I have not long been a vagrant, nor will I be much longer. This much has been determined. I continue to run and hide, but it is merely animal instinct at work. The man in me knows it to be futile. My date approaches.
I was an assistant to Dr. William Ernst at the Butler Hospital until several weeks ago. It was respectable work that my uncle and benefactor had found for me, and it passed the hours. During my breaks, I sat in the neglected garden behind the hospital and smoked sitting on a decrepit brick planter in which long-forgotten daylilies and creeping juniper decayed.
And as I smoked, I watched a door in the wall of the hospital.
It was an inconspicuous old door, tucked behind a poorly planted spruce. It showed of long disuse; the base of both the door and its frame were rotten and black with mold. The heavy dun-colored paint chipped away in large flakes along the frame and the door knob was badly rusted. As my internship progressed, the door annoyed me increasingly, like a scab that a young boy won’t cease picking apart. I guessed that it must lead down to some point in the cellar, as I was sure there was no external door in that corner of the building.
Finally, curiosity got the better of me, and I turned the knob, which turned with a gritty feel like sand in the teeth, and the hinges groaned as I pulled it open revealing steep steps down to what I presumed to be an old quarter of the cellar. The wooden steps were old and thin, and the nails had loosened to the point that each step swayed beneath my weight. At the base of the stairs, there was a musty, earthy smell odor like a potting shed. I expected pitch blackness, but found myself facing a room that was dimly lit from several spots along a wall. I must have accessed a working portion of the basement from an old, forgotten entrance, and so I called out to anyone who might be working in the lighted portion, “Hello? Is someone down here?” No one answered.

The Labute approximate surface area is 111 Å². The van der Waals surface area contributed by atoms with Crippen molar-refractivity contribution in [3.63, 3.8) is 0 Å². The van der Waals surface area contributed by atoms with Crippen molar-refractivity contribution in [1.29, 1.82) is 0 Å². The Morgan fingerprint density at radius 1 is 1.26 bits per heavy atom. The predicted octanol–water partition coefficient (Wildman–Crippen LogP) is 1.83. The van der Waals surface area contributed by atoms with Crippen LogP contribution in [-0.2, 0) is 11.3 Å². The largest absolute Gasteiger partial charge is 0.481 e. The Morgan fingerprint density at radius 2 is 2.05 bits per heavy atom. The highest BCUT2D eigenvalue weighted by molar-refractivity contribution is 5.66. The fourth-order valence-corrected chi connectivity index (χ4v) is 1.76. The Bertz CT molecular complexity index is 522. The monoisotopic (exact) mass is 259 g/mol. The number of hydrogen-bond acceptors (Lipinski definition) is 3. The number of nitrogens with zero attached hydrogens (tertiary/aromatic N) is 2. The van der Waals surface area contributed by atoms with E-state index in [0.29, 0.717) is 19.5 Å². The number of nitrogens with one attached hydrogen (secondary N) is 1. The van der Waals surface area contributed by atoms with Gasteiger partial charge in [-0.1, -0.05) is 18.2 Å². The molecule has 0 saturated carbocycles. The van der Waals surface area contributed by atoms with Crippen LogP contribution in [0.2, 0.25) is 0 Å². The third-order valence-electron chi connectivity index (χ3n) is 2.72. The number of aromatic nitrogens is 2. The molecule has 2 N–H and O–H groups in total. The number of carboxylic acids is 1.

As my eyes acclimated to the dim light, I could see little windows along the walls up ahead. I could see the end of the long, narrow space now, which appeared to be a hall ending in a closed door. I approached the first of the small windows. The window was at eye level, and square, about the size of my hand with my fingers spread. It lacked glass but was covered instead by a metal grate. The room beyond at first appeared to be unoccupied. There was a small cot with a moth-eaten wool blanket. A little table sat in the corner by the cot, with a small oil lamp from which the light dimly lit the room. I was about to move onto the next window, when I heard a rustling of cloth and a quick, dull thud as of something soft and heavy falling to the floor.
Standing on my tiptoes, I discovered the source of the sound. Lying supine on the floor was a young, beautiful girl, clad in a loose-fitting hospital gown. Her lithe arms were splayed across the floor, and her back was arched up most tetanically. Her head lay at a quite unnatural angle, and the muscles of her neck were visibly tense between the thick curls of raven-black hair. The nails on her hands were terribly overgrown and unkempt, coiling several inches from the tips of her stiff, claw-like fingers. She had the appearance of a body in rigor mortis, but for the troubled heave of her bosom as she gasped periodically. Her eyes were rolled back so that only the whites showed. From her nostrils and the corners of her mouth and eyes, thin trickles of blood could be seen dripping down her fair cheek to the stonework floor.
“Miss? Miss, are you alright?” She gave no response for several moments. Then suddenly, a tremor shuddered her body. It was a rapid and most unnaturally quick convulsion, like the twitch of a cat’s tail while watching a bird from a window. It is impossible for words to convey the horror of this movement. It was as rapid as the flicker of a candle flame, and while her general posture remained mainly unchanged, the violence of the movement brought her young body a few inches off the floor from the waist up. “Help! Is someone there to help?” I called down the hall, but there was no reply. I called again, yelling quite loudly, toward the steps hoping that some attendant on a smoking break might hear me, but oddly I could no longer make out the stairs in the dim light. I tried the door to the cell, but it was locked heavily.